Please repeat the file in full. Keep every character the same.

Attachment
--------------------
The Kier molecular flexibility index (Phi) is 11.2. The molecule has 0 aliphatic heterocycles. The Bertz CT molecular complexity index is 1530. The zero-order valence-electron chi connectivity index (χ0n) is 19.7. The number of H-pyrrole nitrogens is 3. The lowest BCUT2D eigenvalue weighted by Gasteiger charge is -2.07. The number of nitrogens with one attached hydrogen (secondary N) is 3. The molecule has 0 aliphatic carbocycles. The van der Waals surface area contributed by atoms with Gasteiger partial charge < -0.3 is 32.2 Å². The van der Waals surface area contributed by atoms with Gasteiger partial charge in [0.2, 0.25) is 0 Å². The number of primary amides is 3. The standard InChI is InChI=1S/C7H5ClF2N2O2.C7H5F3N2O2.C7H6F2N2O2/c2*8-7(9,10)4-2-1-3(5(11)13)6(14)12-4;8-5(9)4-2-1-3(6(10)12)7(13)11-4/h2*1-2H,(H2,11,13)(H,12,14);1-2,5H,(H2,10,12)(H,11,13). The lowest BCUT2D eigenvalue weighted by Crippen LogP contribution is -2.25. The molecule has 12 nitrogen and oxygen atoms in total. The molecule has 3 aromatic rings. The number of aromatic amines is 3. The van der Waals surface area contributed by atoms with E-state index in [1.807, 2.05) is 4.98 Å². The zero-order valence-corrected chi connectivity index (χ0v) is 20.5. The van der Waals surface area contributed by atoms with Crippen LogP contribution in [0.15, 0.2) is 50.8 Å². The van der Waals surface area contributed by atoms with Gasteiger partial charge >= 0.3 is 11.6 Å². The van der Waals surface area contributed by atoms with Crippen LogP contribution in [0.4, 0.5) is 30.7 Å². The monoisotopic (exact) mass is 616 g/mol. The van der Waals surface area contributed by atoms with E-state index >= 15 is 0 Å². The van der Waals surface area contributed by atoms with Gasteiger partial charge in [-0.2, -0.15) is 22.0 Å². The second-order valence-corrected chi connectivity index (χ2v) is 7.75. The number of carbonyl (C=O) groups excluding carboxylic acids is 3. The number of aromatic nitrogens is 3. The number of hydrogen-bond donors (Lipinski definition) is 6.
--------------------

The Kier molecular flexibility index (Phi) is 11.2. The molecule has 0 aliphatic heterocycles. The Bertz CT molecular complexity index is 1530. The zero-order valence-electron chi connectivity index (χ0n) is 19.7. The number of H-pyrrole nitrogens is 3. The lowest BCUT2D eigenvalue weighted by Gasteiger charge is -2.07. The number of nitrogens with one attached hydrogen (secondary N) is 3. The molecule has 0 aliphatic carbocycles. The van der Waals surface area contributed by atoms with Gasteiger partial charge < -0.3 is 32.2 Å². The van der Waals surface area contributed by atoms with Gasteiger partial charge in [0.2, 0.25) is 0 Å². The number of primary amides is 3. The standard InChI is InChI=1S/C7H5ClF2N2O2.C7H5F3N2O2.C7H6F2N2O2/c2*8-7(9,10)4-2-1-3(5(11)13)6(14)12-4;8-5(9)4-2-1-3(6(10)12)7(13)11-4/h2*1-2H,(H2,11,13)(H,12,14);1-2,5H,(H2,10,12)(H,11,13). The lowest BCUT2D eigenvalue weighted by Crippen LogP contribution is -2.25. The molecule has 12 nitrogen and oxygen atoms in total. The molecule has 3 aromatic rings. The number of aromatic amines is 3. The van der Waals surface area contributed by atoms with E-state index in [1.807, 2.05) is 4.98 Å². The zero-order valence-corrected chi connectivity index (χ0v) is 20.5. The van der Waals surface area contributed by atoms with Crippen LogP contribution in [0.15, 0.2) is 50.8 Å². The van der Waals surface area contributed by atoms with Gasteiger partial charge >= 0.3 is 11.6 Å². The van der Waals surface area contributed by atoms with Crippen LogP contribution in [0.4, 0.5) is 30.7 Å². The monoisotopic (exact) mass is 616 g/mol. The van der Waals surface area contributed by atoms with E-state index >= 15 is 0 Å². The van der Waals surface area contributed by atoms with Gasteiger partial charge in [-0.2, -0.15) is 22.0 Å². The second-order valence-corrected chi connectivity index (χ2v) is 7.75. The number of carbonyl (C=O) groups excluding carboxylic acids is 3. The number of aromatic nitrogens is 3. The number of hydrogen-bond donors (Lipinski definition) is 6.